In the OP’s chemical application, the Carnot limit should not apply. This should give at least another factor of two advantage and possible even "carbon credits" add still more to the economic advantage.**
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    **This chemical application removes CO2 from the air as the only carbon source and is a sustainable energy system. Which, if it runs at high pressure and quickly expanded and cooled thru a turbine / generator, makes electricity, syngas into hydrogen and /or even ammonia for fertilizer (see remaining reactions at wiki in link of the OP.) out of rain, air and sunshine!
     
    Last edited by a moderator: Apr 17, 2008
  12. kevinalm Registered Senior Member

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    993
    Last edited: Apr 18, 2008
  13. Billy T Use Sugar Cane Alcohol car Fuel Valued Senior Member

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    Thanks. The carbon would be required for making hydro-carbon fuels with the high temperature solar heat but not for H2 or NH3 etc production. The second ref's Iodine cycle needs 850C and looks attractive. Some of the other sub links of that ref are just "stubs" - not much infro. In the original patent there is some discussion of the reversible reaction SO2 SO3 and O2, mainly as chemical storage for night time (Use the O2 to oxidize the SO2 back to SO3), but that was just "stolen" from an article of that era as an illustration of a chemical application. As a Physicist I tend to think of generation of power, not valuable chemicals, but as one of your references notes there is no Carnot limit on transforming feed stock chemicals into others with more value. Even with the high temperatures my absorber can produce (900C or 1200K) the Carnot limit makes about 1/3 of the solar energy remain as "waste heat" if used for power production.

    Clearly driving some chemical process it the most efficient use of the energy, but as always, economics will rule.
     
  14. kevinalm Registered Senior Member

    Messages:
    993
    I agree that chemical reactions would be the most effective use of your idea. A few additional thoughts:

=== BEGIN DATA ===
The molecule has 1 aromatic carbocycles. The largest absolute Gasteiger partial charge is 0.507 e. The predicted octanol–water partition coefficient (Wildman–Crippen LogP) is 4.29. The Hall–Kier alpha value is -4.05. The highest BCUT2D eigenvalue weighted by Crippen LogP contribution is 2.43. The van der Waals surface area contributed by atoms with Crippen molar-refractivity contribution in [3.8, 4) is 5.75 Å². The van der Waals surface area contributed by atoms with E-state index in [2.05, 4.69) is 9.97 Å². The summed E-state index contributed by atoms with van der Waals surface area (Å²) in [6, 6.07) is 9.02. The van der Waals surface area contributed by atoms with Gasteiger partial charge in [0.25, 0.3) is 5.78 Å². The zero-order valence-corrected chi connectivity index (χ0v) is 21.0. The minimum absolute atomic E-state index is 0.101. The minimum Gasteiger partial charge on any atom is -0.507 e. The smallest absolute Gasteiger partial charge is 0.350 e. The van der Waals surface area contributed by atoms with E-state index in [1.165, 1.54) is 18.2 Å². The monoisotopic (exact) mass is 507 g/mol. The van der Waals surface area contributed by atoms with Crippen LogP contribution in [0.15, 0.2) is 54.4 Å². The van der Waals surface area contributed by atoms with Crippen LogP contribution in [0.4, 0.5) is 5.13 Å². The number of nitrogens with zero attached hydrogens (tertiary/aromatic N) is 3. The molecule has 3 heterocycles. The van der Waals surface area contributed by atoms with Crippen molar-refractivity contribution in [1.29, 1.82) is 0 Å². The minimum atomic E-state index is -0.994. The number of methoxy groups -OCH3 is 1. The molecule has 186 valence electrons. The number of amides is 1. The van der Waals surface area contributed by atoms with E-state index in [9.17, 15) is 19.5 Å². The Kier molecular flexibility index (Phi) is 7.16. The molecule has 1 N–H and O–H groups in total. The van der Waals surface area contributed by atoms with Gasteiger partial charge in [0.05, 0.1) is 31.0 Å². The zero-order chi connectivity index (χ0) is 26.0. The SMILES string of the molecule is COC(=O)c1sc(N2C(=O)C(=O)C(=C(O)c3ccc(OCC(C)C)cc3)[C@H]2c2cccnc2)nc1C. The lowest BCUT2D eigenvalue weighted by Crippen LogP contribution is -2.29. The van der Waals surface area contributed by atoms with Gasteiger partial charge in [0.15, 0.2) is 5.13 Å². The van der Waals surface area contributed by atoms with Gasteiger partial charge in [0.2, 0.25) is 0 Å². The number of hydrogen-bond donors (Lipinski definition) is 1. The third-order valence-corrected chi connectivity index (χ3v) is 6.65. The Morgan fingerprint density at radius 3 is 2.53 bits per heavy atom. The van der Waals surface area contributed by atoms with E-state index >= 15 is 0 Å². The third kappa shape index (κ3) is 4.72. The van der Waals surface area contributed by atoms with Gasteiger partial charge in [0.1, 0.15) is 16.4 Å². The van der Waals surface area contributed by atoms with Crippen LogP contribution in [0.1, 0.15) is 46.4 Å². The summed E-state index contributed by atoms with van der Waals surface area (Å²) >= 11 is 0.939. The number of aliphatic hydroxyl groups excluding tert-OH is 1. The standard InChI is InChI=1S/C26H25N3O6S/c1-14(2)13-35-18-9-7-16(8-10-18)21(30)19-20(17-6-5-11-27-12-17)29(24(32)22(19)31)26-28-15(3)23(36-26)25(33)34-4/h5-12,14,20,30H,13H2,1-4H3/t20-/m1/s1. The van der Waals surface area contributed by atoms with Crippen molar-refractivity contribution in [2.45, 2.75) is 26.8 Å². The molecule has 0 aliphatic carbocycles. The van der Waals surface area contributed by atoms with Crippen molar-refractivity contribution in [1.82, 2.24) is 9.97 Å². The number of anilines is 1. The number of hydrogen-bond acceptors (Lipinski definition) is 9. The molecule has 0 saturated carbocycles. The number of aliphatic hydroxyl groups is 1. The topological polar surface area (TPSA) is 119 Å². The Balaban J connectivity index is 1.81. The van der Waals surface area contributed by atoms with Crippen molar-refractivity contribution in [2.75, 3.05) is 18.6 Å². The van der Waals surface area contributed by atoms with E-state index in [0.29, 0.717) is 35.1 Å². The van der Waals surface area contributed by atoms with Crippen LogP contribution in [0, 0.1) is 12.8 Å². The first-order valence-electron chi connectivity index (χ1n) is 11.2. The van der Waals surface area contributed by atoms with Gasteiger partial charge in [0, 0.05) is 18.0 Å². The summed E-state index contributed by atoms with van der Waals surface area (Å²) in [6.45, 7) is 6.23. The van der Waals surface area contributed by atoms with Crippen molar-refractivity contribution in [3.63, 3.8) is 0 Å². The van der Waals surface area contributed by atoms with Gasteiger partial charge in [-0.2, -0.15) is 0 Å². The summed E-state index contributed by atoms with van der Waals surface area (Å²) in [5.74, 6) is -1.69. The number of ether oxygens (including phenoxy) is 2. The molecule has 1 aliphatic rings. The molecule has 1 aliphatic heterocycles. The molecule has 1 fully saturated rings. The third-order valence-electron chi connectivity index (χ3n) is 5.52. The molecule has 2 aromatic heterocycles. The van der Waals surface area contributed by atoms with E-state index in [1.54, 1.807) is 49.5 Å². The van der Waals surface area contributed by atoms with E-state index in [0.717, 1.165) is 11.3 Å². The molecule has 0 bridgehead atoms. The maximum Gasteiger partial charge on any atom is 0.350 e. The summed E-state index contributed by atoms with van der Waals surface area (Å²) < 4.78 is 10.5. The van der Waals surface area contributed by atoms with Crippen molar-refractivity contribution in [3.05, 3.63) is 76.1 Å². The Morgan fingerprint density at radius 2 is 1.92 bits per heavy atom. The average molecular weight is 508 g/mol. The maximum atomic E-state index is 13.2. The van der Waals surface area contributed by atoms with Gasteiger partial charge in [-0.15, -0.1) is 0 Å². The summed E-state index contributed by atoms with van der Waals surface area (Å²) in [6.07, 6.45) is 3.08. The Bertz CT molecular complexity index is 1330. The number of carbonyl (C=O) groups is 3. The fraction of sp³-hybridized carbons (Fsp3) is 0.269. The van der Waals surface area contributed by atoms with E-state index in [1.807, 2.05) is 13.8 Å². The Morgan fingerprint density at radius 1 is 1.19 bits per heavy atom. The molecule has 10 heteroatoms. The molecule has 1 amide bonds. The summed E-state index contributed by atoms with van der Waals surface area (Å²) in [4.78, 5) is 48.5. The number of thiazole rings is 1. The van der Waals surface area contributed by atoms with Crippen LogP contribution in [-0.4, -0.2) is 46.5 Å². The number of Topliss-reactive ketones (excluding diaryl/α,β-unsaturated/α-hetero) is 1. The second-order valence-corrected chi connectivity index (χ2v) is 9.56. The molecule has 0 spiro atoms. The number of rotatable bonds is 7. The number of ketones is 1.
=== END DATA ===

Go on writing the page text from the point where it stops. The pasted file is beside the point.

The most important aspect is to procuce H2, as once you have free hydrogen, you can make lots of usefull compounds. CH4 from CO2 and H2 for example.

    H2 and CH4 are particularly attractive, as power transmition via pipeline is preferable to lossy electric transmition lines. Also, power generation/load matching is solved.

    I personally like the high temp electrolysis. No inventory of nasty chemicals on hand. A worst case accident would release steam, H2 and O2.
     
  15. Billy T Use Sugar Cane Alcohol car Fuel Valued Senior Member

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    Perhaps a hybrid of my efficient solar thermal system to heat the steam up to near the compressive failure temperature of the central mirror tube with the surrounding steel* tube only slightly thicker than needed to resist the tensile stresses in it, plus some solar cells to supply the electric power required. Could also consider using part of the H2 and O2 produced to run a cheap gas turbine that electric utilities use as peaking units. I think one of your references said something about burning part of what is produced. I do not know which would be more efficient or cheaper.
    -----
    *It may need some coating of nickel etc to not be corroded by the hot steam.
     
  16. kevinalm Registered Senior Member

    Messages:
    993
    You could probably manage to use the partially cooled steam out of the eletrolysis cell, or maybe tap off part of the high temp steam, to run a turbine generator. Either way, the overall system should be much more efficient than direct generation. One of the links mentioned that in the temp range we're talking about, in the neighborhood of 2/3 of the energy to produce H2 can come from heat. I doubt any carnot cycle generating plant could come close. Of course there is the carnot loss at the point of use of the H2, but that holds for any chemical fuel.
     
  17. photovoltaik Registered Member

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    3
    @kevinalm; your instructions are not only useful for Billy T, and also useful for me......